Context effects in LBP

Stimulated by Bishop et al 2021.[1]

LBP – low back pain
RCT – randomised controlled trial
RMDQ – Rowland Morris Disability Questionnaire
MCID – minimum clinically important difference

key to acronyms

I have been interested in context effects since Fabrizio Benedetti described the dramatic difference between open and closed administration of opioids in pain and the potential for conditioning placebo responses.[2] I was also surprised by his elaboration of target directed expectation,[3] and completely blown away by Ulrike Bingel’s demonstration of the power of nocebo in reversing the effects of intravenous remifentanil.[4]

Context effects may be particularly relevant in physical therapies including acupuncture since the effects in sham groups of RCTs appear large despite of our best attempts to minimise the specific effects of the intervention.

This is a very large pragmatic prospective observational cohort study investigating a variety of aspects of the treatment context in LBP within physiotherapy, osteopathy and acupuncture practice. 166 practitioners and 960 patients seeking treatment for LBP were recruited.

The primary outcome was back-related disability measured with the 24-item RMDQ.[5,6] The MCID for this measure in primary care has been calculated as 2-3 points. Secondary outcomes included pain intensity, well-being, work and social role disability, and satisfaction with care.

The contextual components assessed in the study were as follows:

  • Patient–practitioner relationship
  • The healthcare environment
  • Patients’ beliefs
  • Practitioners’ beliefs
  • Hypothesised mediators (constructs thought to be on the causal pathway between contextual components and patient outcomes – the perception of LBP as threatening; chronic pain self-efficacy; psychosocial distress)
  • Clinical and sociodemographic characteristics

Measures were applied at baseline, 2 weeks and 3 months. The 2-week questionnaires were completed by 767 patients and those at 3 months by 742. The latter figure was 108% of what had been expected.

The overall results show a drop of RMDQ by just over 3 points at 2 weeks and just over 4 points from baseline at 3 months. The drop was greatest for private physiotherapy and osteopathy, and smallest in the NHS physiotherapy cohort. The acupuncturist cohort was in between. It should be noted that acupuncture was used as a treatment in over 10% of physiotherapy and osteopathy encounters and only 60% of encounters with acupuncturists.

Manual therapy was provided in 60 to 70% of encounters with private physiotherapists (70.3%) and osteopaths (62.9%), but in only half as many encounters with NHS physiotherapists (31.1%) and acupuncturists (24.4%).

The main results of this study concern contextual predictors of back pain disability over time. These were calculated using multivariate regression, with effect sizes expressed using the partial eta-squared statistic. Using this statistic in multiple regression analyses 0.02 is a small effect, 0.13 a moderate effect, and 0.26 is a large effect.

therapeutic alliance (task)

practitioner beliefs about outcome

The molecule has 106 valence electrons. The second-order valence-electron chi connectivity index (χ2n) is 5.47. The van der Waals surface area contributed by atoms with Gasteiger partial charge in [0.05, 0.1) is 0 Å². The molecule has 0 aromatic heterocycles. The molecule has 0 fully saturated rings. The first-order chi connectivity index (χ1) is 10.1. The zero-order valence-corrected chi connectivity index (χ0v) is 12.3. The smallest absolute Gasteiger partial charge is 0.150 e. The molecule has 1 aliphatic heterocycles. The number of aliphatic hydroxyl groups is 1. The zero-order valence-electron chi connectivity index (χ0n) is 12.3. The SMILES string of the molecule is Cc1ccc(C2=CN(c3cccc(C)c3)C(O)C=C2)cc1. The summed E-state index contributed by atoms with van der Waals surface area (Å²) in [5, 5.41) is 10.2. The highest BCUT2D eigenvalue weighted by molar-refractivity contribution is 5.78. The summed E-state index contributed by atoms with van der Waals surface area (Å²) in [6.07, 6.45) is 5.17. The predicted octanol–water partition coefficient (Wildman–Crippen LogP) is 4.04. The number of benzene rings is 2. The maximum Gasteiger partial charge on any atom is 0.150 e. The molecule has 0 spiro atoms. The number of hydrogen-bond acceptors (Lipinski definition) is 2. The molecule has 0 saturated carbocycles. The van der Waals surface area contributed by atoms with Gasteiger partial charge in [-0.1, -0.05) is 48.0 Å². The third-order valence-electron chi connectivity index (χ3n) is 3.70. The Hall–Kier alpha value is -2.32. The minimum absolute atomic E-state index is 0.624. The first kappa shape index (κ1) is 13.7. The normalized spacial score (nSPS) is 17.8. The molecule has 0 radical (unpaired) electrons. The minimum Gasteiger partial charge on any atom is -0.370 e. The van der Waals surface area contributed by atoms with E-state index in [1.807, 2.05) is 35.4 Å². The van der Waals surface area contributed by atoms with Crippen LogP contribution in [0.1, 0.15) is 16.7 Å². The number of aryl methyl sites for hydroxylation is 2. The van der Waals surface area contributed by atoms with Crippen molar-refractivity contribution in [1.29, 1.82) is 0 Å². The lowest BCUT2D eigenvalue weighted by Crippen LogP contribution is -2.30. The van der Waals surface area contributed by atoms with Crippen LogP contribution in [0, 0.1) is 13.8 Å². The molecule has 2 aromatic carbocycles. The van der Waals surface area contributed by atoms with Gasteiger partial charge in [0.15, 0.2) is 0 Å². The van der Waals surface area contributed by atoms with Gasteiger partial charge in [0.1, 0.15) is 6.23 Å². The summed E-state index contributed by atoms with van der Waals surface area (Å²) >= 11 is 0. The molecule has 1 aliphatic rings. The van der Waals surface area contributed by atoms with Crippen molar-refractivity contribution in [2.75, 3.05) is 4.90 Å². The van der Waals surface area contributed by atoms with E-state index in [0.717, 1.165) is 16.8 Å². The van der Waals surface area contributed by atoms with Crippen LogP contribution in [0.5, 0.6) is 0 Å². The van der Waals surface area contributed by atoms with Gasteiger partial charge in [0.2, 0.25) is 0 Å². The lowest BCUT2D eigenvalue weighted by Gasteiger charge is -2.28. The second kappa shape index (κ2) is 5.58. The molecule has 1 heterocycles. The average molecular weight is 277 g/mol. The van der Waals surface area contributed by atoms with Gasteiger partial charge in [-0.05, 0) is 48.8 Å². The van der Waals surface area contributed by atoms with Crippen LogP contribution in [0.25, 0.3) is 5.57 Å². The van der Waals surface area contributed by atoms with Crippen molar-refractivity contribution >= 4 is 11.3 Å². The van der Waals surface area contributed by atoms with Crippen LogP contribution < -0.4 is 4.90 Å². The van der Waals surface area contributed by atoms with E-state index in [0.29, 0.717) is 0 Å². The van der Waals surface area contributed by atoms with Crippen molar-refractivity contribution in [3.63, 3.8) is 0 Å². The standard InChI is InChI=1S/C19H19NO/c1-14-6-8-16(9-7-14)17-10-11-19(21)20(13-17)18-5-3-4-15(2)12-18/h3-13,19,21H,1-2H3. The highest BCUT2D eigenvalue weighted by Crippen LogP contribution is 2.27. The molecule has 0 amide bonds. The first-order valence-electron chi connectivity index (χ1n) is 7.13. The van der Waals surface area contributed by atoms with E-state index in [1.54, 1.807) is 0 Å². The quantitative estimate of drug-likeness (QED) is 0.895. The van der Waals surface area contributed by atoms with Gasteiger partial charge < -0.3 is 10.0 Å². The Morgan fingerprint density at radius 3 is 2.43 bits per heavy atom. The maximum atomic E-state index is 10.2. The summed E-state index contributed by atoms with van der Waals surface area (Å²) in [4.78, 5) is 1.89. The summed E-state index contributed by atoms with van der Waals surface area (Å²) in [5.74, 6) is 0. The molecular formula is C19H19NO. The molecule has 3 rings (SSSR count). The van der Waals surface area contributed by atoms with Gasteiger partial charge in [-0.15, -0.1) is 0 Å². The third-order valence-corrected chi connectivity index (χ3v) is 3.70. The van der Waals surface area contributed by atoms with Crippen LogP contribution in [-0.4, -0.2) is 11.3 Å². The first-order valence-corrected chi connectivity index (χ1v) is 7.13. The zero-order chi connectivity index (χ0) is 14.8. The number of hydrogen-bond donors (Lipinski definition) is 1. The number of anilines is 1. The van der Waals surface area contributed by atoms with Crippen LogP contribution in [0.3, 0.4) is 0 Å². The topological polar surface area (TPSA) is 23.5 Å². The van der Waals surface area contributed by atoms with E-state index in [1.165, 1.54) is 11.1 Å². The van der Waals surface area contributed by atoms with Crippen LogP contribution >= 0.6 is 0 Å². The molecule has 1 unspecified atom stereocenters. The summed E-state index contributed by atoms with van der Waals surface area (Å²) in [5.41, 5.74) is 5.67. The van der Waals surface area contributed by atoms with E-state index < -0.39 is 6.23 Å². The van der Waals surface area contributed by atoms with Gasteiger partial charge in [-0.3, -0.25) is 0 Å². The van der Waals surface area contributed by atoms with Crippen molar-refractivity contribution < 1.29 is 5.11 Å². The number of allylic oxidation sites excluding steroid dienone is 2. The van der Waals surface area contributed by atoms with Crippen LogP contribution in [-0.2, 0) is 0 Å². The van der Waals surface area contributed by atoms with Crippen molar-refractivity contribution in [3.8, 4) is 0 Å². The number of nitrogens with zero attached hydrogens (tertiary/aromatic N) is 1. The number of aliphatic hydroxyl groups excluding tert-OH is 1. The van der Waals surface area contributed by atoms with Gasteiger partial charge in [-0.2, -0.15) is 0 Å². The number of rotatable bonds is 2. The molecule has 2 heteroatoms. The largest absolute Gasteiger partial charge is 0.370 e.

the biggest effects were seen for these contextual factors

The biggest effect (0.10) was found for therapeutic alliance (task), which effectively means the patient believes that the way the therapist is working with the problem is correct. This was measured at the two-week point. The next biggest effect (0.08) was for practitioner beliefs in terms of outcome expectancies, which corresponds to the degree to which the therapists thinks the course of treatment will be effective. This was measured at baseline.

Small but significant effects were measured for other aspects of the therapeutic alliance (goal and bond: 0.02 and 0.03 respectively), and for satisfaction with appointment systems (0.02) and the patient’s beliefs concerning the credibility of the treatment (0.01).

It is hard to imagine how we as therapists can maximise these effects beyond being as competent, attentive and considerate as we can. Those of us who work in large NHS organisations that have recently transitioned to fully computerised records and have a substantial waiting list following the restrictions of a pandemic may have additional challenges in maintaining satisfaction with the appointment system. But we can try!

Anyway, we are not currently allowed to treat people with acupuncture who present exclusively with LBP, so none of this applies to us just now. Of course, we live in hope that the nonsense of NG59 will eventually be reversed and in the meantime,  we can work on the backlog and appointments system.


1          Bishop F, Al-Abbadey M, Roberts L, et al. Direct and mediated effects of treatment context on low back pain outcome: a prospective cohort study. BMJ Open 2021;11:e044831. doi:10.1136/bmjopen-2020-044831

2          Amanzio M, Benedetti F. Neuropharmacological dissection of placebo analgesia: expectation-activated opioid systems versus conditioning-activated specific subsystems. J Neurosci 1999;19:484–94.

3          Benedetti F, Arduino C, Amanzio M. Somatotopic activation of opioid systems by target-directed expectations of analgesia. J Neurosci 1999;19:3639–48.

4          Bingel U, Wanigasekera V, Wiech K, et al. The effect of treatment expectation on drug efficacy: imaging the analgesic benefit of the opioid remifentanil. Sci Transl Med 2011;3:70ra14. doi:10.1126/scitranslmed.3001244

5          Roland M, Morris R. A study of the natural history of back pain. Part I: development of a reliable and sensitive measure of disability in low-back pain. Spine 1983;8:141–4. doi:10.1097/00007632-198303000-00004

6          Roland M, Morris R. A study of the natural history of low-back pain. Part II: development of guidelines for trials of treatment in primary care. Spine 1983;8:145–50. doi:10.1097/00007632-198303000-00005

Declaration of interests MC